District's AVID program provides students with college and life skills
Back in the fall of 2013, Layla Vorasarn and Riveria Him were just beginning their secondary school career.
The 8th graders were asked to be the “guinea pigs” in a new program at Shakopee Schools called AVID, which stands for Advancement Via Individual Determination.
Three years later, Layla and Riveria are well-spoken advocates of the program.
“AVID prepares us for college and basic life skills,” said Vorasarn.
The college readiness system prepares students starting in 8th grade for college eligibility and success. AVID is for all students, but targets those in the academic middle who are usually underserved and underrepresented in our nation’s colleges and universities. They are also typically first-generation college students.
In this elective course, students learn to apply skills they learn in the program and challenge themselves with academic rigor. AVID students usually remain in the program until they graduate from high school.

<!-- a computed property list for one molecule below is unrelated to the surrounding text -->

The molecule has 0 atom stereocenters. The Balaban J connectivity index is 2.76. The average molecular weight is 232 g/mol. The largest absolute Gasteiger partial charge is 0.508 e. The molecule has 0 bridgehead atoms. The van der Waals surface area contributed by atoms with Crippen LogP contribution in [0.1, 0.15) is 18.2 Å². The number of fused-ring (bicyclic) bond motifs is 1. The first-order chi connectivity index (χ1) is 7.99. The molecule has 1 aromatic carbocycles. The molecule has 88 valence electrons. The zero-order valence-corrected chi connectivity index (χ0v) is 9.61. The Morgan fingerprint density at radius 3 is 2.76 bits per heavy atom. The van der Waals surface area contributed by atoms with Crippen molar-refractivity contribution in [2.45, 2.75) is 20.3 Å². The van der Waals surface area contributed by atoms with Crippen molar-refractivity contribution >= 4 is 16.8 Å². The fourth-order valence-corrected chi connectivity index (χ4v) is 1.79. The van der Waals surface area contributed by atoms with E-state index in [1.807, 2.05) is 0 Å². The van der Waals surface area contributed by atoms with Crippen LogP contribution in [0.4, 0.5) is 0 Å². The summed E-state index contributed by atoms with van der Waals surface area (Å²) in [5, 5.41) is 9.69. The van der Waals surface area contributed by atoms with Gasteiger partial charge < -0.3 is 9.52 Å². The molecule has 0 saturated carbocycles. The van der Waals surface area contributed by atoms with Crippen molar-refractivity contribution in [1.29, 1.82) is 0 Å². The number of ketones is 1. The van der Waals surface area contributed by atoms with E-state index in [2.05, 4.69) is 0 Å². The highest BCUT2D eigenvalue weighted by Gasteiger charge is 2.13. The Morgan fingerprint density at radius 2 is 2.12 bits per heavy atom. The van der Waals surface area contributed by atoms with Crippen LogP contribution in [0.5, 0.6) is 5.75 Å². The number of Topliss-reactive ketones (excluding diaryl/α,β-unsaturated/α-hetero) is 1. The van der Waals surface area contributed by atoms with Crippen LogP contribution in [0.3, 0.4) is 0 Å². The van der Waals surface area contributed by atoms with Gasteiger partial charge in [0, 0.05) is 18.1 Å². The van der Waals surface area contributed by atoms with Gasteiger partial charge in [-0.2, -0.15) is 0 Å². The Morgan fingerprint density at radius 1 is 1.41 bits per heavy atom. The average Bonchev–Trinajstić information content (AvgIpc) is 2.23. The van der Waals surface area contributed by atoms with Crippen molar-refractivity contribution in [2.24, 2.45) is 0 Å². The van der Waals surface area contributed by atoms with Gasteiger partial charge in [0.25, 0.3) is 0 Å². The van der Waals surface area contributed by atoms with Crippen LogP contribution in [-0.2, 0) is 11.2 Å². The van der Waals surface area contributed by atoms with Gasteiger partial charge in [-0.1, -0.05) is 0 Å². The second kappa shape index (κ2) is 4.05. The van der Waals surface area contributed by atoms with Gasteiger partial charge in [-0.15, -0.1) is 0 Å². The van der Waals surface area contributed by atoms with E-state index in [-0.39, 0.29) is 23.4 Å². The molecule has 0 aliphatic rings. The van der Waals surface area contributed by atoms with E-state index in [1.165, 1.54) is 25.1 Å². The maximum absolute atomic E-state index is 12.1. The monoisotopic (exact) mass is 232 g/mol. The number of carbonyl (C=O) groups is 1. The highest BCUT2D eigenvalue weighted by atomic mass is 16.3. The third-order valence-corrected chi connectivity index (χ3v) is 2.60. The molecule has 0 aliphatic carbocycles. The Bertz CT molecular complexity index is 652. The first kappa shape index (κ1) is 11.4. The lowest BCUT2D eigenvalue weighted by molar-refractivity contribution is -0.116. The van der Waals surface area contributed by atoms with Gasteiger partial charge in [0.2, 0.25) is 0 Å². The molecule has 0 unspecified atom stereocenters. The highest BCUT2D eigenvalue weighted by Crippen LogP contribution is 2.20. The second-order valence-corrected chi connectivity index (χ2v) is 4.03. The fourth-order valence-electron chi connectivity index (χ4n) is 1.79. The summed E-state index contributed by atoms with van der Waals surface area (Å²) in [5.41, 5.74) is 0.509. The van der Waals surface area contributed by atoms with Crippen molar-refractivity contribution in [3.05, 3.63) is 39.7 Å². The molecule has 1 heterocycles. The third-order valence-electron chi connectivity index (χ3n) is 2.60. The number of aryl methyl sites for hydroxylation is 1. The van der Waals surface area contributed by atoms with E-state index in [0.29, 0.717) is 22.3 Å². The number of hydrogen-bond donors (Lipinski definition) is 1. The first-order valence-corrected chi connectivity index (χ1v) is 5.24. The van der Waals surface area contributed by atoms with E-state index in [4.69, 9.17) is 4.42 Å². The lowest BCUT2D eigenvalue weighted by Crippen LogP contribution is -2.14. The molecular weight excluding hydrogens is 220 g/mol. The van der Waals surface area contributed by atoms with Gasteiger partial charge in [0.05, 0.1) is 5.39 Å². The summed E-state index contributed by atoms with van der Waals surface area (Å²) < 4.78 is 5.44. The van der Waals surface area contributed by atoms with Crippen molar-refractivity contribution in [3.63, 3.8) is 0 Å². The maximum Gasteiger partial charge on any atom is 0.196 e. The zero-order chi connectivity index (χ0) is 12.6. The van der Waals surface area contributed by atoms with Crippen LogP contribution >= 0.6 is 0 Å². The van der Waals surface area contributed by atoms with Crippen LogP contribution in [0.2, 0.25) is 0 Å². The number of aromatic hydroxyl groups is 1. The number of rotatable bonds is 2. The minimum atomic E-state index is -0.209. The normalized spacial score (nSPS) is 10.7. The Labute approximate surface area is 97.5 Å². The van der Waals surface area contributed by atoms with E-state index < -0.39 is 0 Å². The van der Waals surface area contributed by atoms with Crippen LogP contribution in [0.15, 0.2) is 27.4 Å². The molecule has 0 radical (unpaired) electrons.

They are required to take at least one rigorous course such as an Honors or AP course. They also learn valuable skills including writing, note-taking, reading, inquiry, collaboration, organization and critical thinking, all of which will help them succeed in their classes.
AVID-trained tutors facilitate small group student-led tutorial sessions twice a week during the AVID elective class. They also participate in college and career exploration through visits and guest speakers.
“Before I joined AVID I never cared about college,” said Him. “I thought I would just go to Normandale and then see where that led me. However, AVID has changed my outlook. Thanks to college visits, I realized I wanted to go to Augsburg and then I figured out my career path. AVID teaches you a lot and makes you realize a lot of things you never thought about.”
“Students become more confident in their abilities, more willing to speak in public, better at asking questions, and advocating for themselves,” said AVID District Director Cris Oxtra. “More importantly, they set goals for themselves, they have a plan to meet these goals, and they look toward a bright future.”
In 2018, the first AVID class of seniors, including Him and Vorasarn will graduate. “Our entire AVID family will celebrate,” said Oxtra. “I can’t wait to see what they and all of our AVID students achieve in the future. They will surely be forces to be reckoned with!”
Him and Vorasarn are happy they gave AVID a shot from the very beginning. They can’t imagine what school would have been like without it. “I would encourage other students to join,” said Him. “It’s like a family. We learn a lot from each other. We all have a place in the program.”